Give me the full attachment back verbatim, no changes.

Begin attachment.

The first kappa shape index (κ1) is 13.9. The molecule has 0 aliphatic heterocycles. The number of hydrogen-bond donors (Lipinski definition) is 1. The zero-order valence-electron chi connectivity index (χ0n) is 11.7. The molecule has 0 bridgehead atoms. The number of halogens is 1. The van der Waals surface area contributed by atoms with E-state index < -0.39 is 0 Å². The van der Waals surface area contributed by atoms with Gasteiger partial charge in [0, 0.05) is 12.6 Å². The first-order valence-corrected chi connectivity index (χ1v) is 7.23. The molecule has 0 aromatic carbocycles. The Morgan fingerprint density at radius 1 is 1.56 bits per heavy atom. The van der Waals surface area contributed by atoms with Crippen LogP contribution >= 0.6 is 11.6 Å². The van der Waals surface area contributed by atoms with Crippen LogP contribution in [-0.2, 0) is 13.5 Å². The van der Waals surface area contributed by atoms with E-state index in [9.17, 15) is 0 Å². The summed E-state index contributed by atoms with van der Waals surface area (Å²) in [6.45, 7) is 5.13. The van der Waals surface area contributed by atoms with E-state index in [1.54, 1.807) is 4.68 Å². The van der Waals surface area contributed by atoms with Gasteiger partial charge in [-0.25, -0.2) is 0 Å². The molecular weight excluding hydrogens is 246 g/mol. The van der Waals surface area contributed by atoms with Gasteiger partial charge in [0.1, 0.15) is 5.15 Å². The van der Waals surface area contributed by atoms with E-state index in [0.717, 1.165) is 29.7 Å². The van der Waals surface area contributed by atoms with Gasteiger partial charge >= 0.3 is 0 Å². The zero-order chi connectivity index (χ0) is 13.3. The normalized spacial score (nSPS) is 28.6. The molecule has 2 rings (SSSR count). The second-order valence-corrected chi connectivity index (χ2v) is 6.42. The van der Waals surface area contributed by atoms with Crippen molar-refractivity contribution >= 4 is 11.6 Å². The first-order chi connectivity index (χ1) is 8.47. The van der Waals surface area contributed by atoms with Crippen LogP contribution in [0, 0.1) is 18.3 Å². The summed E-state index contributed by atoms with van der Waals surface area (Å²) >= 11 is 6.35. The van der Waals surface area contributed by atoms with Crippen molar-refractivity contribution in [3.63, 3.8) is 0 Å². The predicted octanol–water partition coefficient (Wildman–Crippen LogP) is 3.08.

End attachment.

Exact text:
The first kappa shape index (κ1) is 13.9. The molecule has 0 aliphatic heterocycles. The number of hydrogen-bond donors (Lipinski definition) is 1. The zero-order valence-electron chi connectivity index (χ0n) is 11.7. The molecule has 0 bridgehead atoms. The number of halogens is 1. The van der Waals surface area contributed by atoms with E-state index < -0.39 is 0 Å². The van der Waals surface area contributed by atoms with Gasteiger partial charge in [0, 0.05) is 12.6 Å². The first-order valence-corrected chi connectivity index (χ1v) is 7.23. The molecule has 0 aromatic carbocycles. The Morgan fingerprint density at radius 1 is 1.56 bits per heavy atom. The van der Waals surface area contributed by atoms with Crippen LogP contribution >= 0.6 is 11.6 Å². The van der Waals surface area contributed by atoms with Crippen LogP contribution in [-0.2, 0) is 13.5 Å². The van der Waals surface area contributed by atoms with E-state index in [9.17, 15) is 0 Å². The summed E-state index contributed by atoms with van der Waals surface area (Å²) in [6.45, 7) is 5.13. The van der Waals surface area contributed by atoms with E-state index in [1.54, 1.807) is 4.68 Å². The van der Waals surface area contributed by atoms with Gasteiger partial charge in [-0.25, -0.2) is 0 Å². The molecular weight excluding hydrogens is 246 g/mol. The van der Waals surface area contributed by atoms with Gasteiger partial charge in [0.1, 0.15) is 5.15 Å². The van der Waals surface area contributed by atoms with E-state index in [0.717, 1.165) is 29.7 Å². The van der Waals surface area contributed by atoms with Gasteiger partial charge >= 0.3 is 0 Å². The zero-order chi connectivity index (χ0) is 13.3. The normalized spacial score (nSPS) is 28.6. The molecule has 2 rings (SSSR count). The second-order valence-corrected chi connectivity index (χ2v) is 6.42. The van der Waals surface area contributed by atoms with Crippen molar-refractivity contribution >= 4 is 11.6 Å². The first-order chi connectivity index (χ1) is 8.47. The van der Waals surface area contributed by atoms with Crippen LogP contribution in [0, 0.1) is 18.3 Å². The summed E-state index contributed by atoms with van der Waals surface area (Å²) >= 11 is 6.35. The van der Waals surface area contributed by atoms with Crippen molar-refractivity contribution in [3.63, 3.8) is 0 Å². The predicted octanol–water partition coefficient (Wildman–Crippen LogP) is 3.08.